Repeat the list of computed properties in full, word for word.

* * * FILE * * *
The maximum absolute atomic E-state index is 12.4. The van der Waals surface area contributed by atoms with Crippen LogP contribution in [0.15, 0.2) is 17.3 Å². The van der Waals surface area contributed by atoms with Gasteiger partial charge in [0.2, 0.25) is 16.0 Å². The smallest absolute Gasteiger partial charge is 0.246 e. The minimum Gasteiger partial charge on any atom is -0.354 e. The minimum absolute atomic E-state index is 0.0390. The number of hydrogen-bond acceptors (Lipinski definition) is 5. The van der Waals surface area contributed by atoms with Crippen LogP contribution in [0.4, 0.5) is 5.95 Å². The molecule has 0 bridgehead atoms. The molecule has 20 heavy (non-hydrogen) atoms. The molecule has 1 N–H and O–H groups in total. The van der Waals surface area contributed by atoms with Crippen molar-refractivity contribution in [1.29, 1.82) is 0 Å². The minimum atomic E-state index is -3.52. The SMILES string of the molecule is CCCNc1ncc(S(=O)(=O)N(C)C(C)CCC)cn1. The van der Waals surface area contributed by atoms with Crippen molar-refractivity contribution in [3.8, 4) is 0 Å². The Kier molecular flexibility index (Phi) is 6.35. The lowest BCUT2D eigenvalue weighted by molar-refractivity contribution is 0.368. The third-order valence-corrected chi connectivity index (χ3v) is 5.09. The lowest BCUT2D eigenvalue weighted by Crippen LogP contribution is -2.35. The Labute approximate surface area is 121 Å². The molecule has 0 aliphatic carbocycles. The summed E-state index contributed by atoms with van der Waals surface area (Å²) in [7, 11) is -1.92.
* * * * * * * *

The maximum absolute atomic E-state index is 12.4. The van der Waals surface area contributed by atoms with Crippen LogP contribution in [0.15, 0.2) is 17.3 Å². The van der Waals surface area contributed by atoms with Gasteiger partial charge in [0.2, 0.25) is 16.0 Å². The smallest absolute Gasteiger partial charge is 0.246 e. The minimum Gasteiger partial charge on any atom is -0.354 e. The minimum absolute atomic E-state index is 0.0390. The number of hydrogen-bond acceptors (Lipinski definition) is 5. The van der Waals surface area contributed by atoms with Crippen LogP contribution in [0.4, 0.5) is 5.95 Å². The molecule has 0 bridgehead atoms. The molecule has 20 heavy (non-hydrogen) atoms. The molecule has 1 N–H and O–H groups in total. The van der Waals surface area contributed by atoms with Crippen molar-refractivity contribution in [1.29, 1.82) is 0 Å². The minimum atomic E-state index is -3.52. The SMILES string of the molecule is CCCNc1ncc(S(=O)(=O)N(C)C(C)CCC)cn1. The van der Waals surface area contributed by atoms with Crippen molar-refractivity contribution in [3.8, 4) is 0 Å². The Kier molecular flexibility index (Phi) is 6.35. The lowest BCUT2D eigenvalue weighted by molar-refractivity contribution is 0.368. The third-order valence-corrected chi connectivity index (χ3v) is 5.09. The lowest BCUT2D eigenvalue weighted by Crippen LogP contribution is -2.35. The Labute approximate surface area is 121 Å². The molecule has 0 aliphatic carbocycles. The summed E-state index contributed by atoms with van der Waals surface area (Å²) in [7, 11) is -1.92.